Tebogo was born in 1998 and grew up in Soweto in Gauteng. She currently lives in Orlando West, a suburb of Soweto. Tebogo was not able to matriculate due to becoming a young mother and having to support her family, but she always dreamed of becoming a beauty therapist, enrolling at a local beauty school to learn skills. Tebogo found out about the teaching assistant opportunity through SA Youth. She says the experience taught her entrepreneurial and communication skills which enabled her to start her own business. She is currently working as a lash technician, doing eyelash extensions from home, and hopes to have her own salon one day. She attributes her progress to tenacity, advising young work seekers to apply for jobs every day, learn a new skill every day, and never give up.
The flexibility of gig and platform work does not automatically work for women—yet.
Work seekers like Tebogo have sought to transfer skills from a formal but temporary contract, into entrepreneurship, and they are not alone. Harambee’s decade of experience with young people suggests that the future of work is already here for many: there are fewer jobs of any kind and far fewer long-term ones for young people. With South Africa’s economy projected to grow only 0.3% this year, this will persist for the foreseeable future, making a mix of contract, gig-based and informal work the norm. It is an economic reality already familiar to many young women who for centuries have been juggling multiple, informal economic roles inside and outside the house, and doing work that is also unseen and often unpaid.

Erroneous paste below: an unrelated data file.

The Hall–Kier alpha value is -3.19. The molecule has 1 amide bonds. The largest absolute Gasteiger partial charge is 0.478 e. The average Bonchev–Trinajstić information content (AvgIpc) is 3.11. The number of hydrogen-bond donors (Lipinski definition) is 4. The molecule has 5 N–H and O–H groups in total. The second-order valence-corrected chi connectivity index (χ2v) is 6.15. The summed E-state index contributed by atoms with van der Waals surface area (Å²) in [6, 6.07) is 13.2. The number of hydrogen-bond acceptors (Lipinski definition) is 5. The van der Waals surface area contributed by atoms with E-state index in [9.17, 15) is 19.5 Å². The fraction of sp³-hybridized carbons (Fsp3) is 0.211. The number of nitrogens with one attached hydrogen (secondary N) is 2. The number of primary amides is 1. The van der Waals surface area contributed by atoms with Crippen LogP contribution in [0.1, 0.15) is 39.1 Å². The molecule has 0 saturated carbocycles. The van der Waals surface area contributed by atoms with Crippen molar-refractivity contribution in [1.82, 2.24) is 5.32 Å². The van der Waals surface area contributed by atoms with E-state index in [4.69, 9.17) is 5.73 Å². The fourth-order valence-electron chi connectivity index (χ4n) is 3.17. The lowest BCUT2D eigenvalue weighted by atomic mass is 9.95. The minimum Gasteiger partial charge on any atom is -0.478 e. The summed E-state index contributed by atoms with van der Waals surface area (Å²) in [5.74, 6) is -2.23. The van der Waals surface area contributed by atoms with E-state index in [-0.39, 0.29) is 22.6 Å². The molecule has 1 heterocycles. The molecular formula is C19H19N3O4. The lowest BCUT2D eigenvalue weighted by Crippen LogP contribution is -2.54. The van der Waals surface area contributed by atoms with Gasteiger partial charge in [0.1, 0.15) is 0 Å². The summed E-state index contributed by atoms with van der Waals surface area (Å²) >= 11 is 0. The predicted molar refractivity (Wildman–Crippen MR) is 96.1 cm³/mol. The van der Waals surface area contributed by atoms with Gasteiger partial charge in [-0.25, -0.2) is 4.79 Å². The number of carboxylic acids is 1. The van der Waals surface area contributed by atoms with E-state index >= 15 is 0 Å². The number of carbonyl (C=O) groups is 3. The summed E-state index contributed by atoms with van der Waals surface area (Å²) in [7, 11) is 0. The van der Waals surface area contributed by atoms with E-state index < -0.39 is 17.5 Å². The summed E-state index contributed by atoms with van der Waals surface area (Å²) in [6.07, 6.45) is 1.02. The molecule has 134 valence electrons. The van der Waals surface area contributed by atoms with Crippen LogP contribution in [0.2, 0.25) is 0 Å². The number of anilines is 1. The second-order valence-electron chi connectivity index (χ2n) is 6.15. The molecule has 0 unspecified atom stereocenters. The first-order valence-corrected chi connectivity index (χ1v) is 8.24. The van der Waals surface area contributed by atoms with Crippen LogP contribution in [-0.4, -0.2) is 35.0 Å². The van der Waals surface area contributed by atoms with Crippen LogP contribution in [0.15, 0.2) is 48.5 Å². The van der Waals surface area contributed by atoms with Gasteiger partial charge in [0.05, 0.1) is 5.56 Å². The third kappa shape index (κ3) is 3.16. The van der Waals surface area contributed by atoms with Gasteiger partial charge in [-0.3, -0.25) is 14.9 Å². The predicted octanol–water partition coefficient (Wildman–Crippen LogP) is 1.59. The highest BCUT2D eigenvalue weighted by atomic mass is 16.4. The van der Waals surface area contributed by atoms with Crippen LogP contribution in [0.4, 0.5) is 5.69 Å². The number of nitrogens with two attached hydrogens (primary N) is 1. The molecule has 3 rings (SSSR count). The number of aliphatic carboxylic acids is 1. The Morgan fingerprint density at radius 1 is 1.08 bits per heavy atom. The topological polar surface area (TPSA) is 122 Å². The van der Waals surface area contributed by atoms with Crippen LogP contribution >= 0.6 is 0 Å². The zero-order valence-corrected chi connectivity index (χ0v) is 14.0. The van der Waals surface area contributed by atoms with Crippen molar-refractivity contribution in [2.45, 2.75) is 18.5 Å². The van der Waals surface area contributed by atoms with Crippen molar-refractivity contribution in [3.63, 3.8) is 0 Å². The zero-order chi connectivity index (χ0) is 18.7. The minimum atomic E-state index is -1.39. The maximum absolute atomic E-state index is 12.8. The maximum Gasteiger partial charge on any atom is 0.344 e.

However, women’s historic work-juggling skills do not translate into an advantage when it comes to today’s gig jobs and contract work. Harambee’s research shows that men earned 1.4 times more in hustling engagements, while simultaneously working more hours – at least 10% more hours per week. Over and above gender wage disparity, this reflects two additional factors. The first is the disproportionate burden of unpaid care that women face (such as housework and caregiving) which reduces the time available to look for and participate in paid work.
Second is the host of barriers that affect all young people, but hit women particularly hard–even in growing sectors. For example, the delivery driver sector is a growing industry, between 2017 and 2019 alone, for example, the number of new 50cc – 250cc motorcycles in the market more than doubled. But even in these growing sectors, roles remain difficult to access due to bureaucratic licensing requirements; difficult to sustain because of their precarity, and rife with opportunistic exploitation by dangerous actors who saddle young people with more costs than income.